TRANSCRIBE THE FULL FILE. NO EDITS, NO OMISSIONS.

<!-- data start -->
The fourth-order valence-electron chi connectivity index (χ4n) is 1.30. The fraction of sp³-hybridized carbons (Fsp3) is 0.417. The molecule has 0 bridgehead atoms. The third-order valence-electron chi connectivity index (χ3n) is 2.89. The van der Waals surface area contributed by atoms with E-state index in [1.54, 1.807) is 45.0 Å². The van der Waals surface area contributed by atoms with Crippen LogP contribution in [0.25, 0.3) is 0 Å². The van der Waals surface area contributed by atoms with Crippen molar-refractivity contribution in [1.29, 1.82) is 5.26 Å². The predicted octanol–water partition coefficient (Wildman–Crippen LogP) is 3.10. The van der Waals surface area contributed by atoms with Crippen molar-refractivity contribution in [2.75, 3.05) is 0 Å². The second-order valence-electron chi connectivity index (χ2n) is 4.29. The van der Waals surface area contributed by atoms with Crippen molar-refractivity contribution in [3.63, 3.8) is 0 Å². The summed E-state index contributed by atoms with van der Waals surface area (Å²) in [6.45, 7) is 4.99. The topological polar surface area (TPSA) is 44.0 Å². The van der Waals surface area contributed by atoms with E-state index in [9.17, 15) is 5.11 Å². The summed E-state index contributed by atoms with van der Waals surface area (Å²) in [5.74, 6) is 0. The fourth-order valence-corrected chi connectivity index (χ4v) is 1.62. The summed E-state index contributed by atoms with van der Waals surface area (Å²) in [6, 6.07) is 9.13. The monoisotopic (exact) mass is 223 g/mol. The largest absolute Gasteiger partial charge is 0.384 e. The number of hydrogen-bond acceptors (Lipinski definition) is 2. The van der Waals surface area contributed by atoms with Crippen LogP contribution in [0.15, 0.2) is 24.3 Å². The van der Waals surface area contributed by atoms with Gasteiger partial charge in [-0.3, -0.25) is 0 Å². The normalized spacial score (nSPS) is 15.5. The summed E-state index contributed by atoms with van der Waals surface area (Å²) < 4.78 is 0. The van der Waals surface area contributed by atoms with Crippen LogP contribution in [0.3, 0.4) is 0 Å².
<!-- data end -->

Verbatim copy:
The fourth-order valence-electron chi connectivity index (χ4n) is 1.30. The fraction of sp³-hybridized carbons (Fsp3) is 0.417. The molecule has 0 bridgehead atoms. The third-order valence-electron chi connectivity index (χ3n) is 2.89. The van der Waals surface area contributed by atoms with E-state index in [1.54, 1.807) is 45.0 Å². The van der Waals surface area contributed by atoms with Crippen LogP contribution in [0.25, 0.3) is 0 Å². The van der Waals surface area contributed by atoms with Crippen molar-refractivity contribution in [1.29, 1.82) is 5.26 Å². The predicted octanol–water partition coefficient (Wildman–Crippen LogP) is 3.10. The van der Waals surface area contributed by atoms with Crippen molar-refractivity contribution in [2.75, 3.05) is 0 Å². The second-order valence-electron chi connectivity index (χ2n) is 4.29. The van der Waals surface area contributed by atoms with Crippen molar-refractivity contribution in [3.63, 3.8) is 0 Å². The summed E-state index contributed by atoms with van der Waals surface area (Å²) in [6.45, 7) is 4.99. The topological polar surface area (TPSA) is 44.0 Å². The van der Waals surface area contributed by atoms with E-state index in [9.17, 15) is 5.11 Å². The summed E-state index contributed by atoms with van der Waals surface area (Å²) in [5.74, 6) is 0. The fourth-order valence-corrected chi connectivity index (χ4v) is 1.62. The summed E-state index contributed by atoms with van der Waals surface area (Å²) in [6, 6.07) is 9.13. The monoisotopic (exact) mass is 223 g/mol. The largest absolute Gasteiger partial charge is 0.384 e. The number of hydrogen-bond acceptors (Lipinski definition) is 2. The van der Waals surface area contributed by atoms with Crippen LogP contribution in [0.15, 0.2) is 24.3 Å². The van der Waals surface area contributed by atoms with Gasteiger partial charge in [-0.3, -0.25) is 0 Å². The normalized spacial score (nSPS) is 15.5. The summed E-state index contributed by atoms with van der Waals surface area (Å²) < 4.78 is 0. The van der Waals surface area contributed by atoms with Crippen LogP contribution in [0.3, 0.4) is 0 Å².